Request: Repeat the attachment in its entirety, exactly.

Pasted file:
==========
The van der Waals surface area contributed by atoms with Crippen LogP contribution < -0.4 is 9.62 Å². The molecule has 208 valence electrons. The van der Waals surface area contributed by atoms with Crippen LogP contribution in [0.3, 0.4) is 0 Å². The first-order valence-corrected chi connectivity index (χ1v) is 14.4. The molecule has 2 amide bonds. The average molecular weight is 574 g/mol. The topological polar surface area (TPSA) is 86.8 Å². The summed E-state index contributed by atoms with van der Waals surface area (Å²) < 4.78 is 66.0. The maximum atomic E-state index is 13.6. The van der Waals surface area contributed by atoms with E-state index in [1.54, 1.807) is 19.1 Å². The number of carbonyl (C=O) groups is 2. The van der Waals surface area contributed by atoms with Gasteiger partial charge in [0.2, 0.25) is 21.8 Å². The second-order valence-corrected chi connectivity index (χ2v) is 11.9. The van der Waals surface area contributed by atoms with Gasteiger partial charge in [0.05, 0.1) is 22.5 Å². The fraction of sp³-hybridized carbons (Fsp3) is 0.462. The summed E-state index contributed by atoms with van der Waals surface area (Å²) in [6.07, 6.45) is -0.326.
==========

The van der Waals surface area contributed by atoms with Crippen LogP contribution < -0.4 is 9.62 Å². The molecule has 208 valence electrons. The van der Waals surface area contributed by atoms with Crippen LogP contribution in [0.3, 0.4) is 0 Å². The first-order valence-corrected chi connectivity index (χ1v) is 14.4. The molecule has 2 amide bonds. The average molecular weight is 574 g/mol. The topological polar surface area (TPSA) is 86.8 Å². The summed E-state index contributed by atoms with van der Waals surface area (Å²) < 4.78 is 66.0. The maximum atomic E-state index is 13.6. The van der Waals surface area contributed by atoms with E-state index in [1.54, 1.807) is 19.1 Å². The number of carbonyl (C=O) groups is 2. The van der Waals surface area contributed by atoms with Gasteiger partial charge in [0.2, 0.25) is 21.8 Å². The second-order valence-corrected chi connectivity index (χ2v) is 11.9. The van der Waals surface area contributed by atoms with Gasteiger partial charge in [0.05, 0.1) is 22.5 Å². The fraction of sp³-hybridized carbons (Fsp3) is 0.462. The summed E-state index contributed by atoms with van der Waals surface area (Å²) in [6.07, 6.45) is -0.326.